Mystery Winner Spurs New Contest

By Petula Dvorak
Washington Post Staff Writer
Wednesday, April 15, 2009

If you've checked your Powerball lottery ticket -- again and again -- and you are definitely not the winner of last week's $144 million jackpot, it's still possible to play.

But not like that.

The winner of the multistate game, which had the largest jackpot in D.C. lottery history, has yet to come forward to claim the prize, and Washington can't stop buzzing about who it could be. So the lottery folks, knowing how to take advantage of buzz when they see it, created a game that's all about another game.

That's right: "Guess the Winner" is an online contest on the D.C. Lottery Web site that asks players whether they think the winner is a seasoned D.C. lottery player, an occasional player or a newbie, among other things.

Like Mark Twain's Jim Smiley, the fictional hero who never met a person, place or thing that he couldn't turn into a bet, lottery diehards can keep on playing.

"We're all on pins and needles for the winner to come forward," said Athena Hernandez, spokeswoman for the D.C. Lottery. "So this keeps up the enthusiasm for the game, keeps the public involved with this win."

The winning ticket was sold sometime last week at the Giant Food on Alabama Avenue in Southeast Washington. The winning Powerball numbers were picked Wednesday night, and first thing Thursday morning, Hernandez and her team raced to the grocery store, wondering whether they would get to meet the winner.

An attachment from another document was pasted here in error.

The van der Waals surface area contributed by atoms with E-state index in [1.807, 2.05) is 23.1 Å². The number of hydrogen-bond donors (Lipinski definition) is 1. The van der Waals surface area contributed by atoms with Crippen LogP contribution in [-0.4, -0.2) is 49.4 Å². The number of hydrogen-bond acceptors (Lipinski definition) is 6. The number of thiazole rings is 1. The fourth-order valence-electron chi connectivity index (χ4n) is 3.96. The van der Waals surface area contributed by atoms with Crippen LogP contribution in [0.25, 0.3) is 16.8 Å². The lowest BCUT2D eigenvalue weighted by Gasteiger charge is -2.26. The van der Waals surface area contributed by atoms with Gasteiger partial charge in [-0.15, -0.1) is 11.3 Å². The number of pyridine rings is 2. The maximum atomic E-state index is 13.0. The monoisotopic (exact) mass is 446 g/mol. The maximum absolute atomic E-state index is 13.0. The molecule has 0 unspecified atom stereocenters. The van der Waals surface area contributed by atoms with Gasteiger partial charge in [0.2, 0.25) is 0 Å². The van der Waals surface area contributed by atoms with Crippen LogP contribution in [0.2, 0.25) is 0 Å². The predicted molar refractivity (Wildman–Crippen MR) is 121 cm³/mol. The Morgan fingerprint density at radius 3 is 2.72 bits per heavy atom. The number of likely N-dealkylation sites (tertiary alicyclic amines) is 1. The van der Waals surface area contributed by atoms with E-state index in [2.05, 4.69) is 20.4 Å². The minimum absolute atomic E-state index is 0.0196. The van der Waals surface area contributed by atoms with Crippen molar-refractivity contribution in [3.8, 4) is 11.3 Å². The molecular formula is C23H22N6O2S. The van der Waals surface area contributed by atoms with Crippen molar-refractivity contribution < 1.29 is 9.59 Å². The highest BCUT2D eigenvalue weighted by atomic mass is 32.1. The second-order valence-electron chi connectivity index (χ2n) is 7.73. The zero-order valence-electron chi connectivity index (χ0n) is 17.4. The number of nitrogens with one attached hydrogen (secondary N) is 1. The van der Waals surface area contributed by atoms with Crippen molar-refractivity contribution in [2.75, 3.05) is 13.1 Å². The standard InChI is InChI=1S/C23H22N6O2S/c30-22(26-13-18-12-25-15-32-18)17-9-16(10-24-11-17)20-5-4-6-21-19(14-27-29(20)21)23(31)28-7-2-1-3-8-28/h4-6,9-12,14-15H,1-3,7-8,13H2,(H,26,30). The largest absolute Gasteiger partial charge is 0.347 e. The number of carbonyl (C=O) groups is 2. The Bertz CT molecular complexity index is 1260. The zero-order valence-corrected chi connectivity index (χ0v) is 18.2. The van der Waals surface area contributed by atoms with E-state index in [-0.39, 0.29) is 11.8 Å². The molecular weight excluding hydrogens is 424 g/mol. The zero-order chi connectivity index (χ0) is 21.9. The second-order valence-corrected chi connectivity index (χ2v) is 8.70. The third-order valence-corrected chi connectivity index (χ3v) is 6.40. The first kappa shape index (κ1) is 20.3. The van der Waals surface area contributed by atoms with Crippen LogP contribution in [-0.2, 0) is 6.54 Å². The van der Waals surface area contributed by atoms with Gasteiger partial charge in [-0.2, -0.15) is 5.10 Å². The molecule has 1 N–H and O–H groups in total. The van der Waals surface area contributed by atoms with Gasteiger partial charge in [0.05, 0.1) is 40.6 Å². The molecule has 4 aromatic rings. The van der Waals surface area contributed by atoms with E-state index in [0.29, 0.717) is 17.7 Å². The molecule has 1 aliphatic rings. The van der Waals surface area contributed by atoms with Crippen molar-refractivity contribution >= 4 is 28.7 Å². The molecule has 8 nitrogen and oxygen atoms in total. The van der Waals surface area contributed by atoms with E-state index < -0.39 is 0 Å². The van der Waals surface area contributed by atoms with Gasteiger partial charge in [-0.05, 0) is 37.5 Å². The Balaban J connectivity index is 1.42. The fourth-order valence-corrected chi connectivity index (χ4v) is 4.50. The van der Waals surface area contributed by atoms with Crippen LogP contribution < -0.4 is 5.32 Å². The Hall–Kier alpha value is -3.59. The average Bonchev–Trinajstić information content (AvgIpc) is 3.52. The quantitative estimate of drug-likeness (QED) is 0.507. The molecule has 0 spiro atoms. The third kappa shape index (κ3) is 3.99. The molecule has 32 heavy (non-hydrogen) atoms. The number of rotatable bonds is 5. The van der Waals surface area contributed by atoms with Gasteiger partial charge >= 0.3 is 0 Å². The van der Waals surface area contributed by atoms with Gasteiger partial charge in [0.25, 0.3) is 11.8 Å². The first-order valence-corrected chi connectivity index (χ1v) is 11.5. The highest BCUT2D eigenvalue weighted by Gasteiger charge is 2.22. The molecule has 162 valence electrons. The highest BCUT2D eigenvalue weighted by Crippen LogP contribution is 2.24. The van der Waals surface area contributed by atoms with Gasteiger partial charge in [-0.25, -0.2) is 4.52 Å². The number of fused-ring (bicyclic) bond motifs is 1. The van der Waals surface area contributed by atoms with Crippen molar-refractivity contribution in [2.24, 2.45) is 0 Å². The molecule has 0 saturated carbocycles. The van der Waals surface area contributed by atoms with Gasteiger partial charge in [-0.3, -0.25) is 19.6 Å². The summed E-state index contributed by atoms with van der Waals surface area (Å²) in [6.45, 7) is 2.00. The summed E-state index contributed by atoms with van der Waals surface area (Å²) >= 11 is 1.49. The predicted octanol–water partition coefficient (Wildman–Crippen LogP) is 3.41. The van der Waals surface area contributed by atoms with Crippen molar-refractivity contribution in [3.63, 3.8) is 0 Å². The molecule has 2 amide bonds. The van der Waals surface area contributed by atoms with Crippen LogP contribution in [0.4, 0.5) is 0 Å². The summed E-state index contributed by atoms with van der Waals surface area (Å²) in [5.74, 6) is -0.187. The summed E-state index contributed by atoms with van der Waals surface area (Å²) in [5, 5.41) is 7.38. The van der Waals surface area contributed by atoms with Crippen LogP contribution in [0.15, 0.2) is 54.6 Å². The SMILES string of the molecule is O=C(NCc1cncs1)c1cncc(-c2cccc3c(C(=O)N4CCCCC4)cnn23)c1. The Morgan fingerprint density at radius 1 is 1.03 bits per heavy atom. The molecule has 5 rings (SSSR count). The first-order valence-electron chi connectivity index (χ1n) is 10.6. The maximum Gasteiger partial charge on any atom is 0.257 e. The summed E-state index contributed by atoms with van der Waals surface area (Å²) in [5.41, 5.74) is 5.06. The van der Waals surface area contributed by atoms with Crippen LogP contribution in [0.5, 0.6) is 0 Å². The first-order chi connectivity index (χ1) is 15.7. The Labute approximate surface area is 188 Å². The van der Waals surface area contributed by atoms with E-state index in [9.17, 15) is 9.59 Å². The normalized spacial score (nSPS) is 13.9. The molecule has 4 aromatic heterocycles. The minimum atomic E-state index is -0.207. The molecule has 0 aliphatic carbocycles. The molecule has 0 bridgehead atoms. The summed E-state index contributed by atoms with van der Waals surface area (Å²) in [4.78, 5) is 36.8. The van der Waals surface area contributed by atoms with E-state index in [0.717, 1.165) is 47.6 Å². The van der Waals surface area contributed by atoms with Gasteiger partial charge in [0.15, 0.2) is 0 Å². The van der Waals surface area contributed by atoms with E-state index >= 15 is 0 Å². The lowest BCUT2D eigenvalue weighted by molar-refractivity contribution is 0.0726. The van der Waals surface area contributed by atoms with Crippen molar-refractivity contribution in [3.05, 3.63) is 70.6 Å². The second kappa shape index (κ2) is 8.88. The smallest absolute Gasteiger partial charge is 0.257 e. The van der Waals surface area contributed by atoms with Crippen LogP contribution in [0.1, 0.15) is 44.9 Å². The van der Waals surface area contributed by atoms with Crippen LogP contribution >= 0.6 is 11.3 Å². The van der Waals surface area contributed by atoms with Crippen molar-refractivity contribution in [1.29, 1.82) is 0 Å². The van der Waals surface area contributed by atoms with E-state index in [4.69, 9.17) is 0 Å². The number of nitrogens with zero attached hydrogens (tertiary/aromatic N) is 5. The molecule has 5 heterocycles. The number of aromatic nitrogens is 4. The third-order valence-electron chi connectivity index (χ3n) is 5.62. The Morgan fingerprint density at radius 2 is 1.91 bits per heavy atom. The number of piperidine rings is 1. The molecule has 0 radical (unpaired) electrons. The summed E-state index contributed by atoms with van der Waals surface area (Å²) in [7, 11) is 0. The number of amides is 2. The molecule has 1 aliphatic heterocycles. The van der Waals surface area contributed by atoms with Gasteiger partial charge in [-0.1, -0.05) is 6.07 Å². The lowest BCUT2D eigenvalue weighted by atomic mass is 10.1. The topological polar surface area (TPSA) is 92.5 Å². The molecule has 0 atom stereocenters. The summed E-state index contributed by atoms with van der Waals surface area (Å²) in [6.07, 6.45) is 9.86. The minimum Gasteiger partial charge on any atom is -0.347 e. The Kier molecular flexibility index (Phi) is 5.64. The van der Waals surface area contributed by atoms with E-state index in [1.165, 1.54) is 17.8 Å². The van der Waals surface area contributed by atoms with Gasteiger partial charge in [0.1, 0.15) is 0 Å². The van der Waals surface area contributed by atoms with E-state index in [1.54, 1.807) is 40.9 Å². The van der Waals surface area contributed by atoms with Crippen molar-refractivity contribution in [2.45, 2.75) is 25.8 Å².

They waited and waited, camera in hand, banner draped across the store and balloon bouquet bobbing in the wind. But not a word.

So speculation about the winner and the fantasy of what would happen if you won turned into the Washington area's weekend parlor game. Already, 150 people have played the online version, Hernandez said.

They can take a stab at questions such as:

Is the new multimillionaire a D.C. resident? Virginia? Maryland? Other?

Were the $144 million numbers their own or was it a quick pick?

Is it an individual or a group?

The final question, the one that will truly separate a real winner from dabblers, asks, "How much was the wager on the ticket?"

The grand prize for this little game isn't a cut of the winnings. Or cash.

The winner or winners get to attend the announcement party once the Powerball winner comes forward.

And they get a gift basket with D.C. Lottery T-shirts, mugs, bags and, of course, more lottery tickets.

© 2009 The Washington Post Company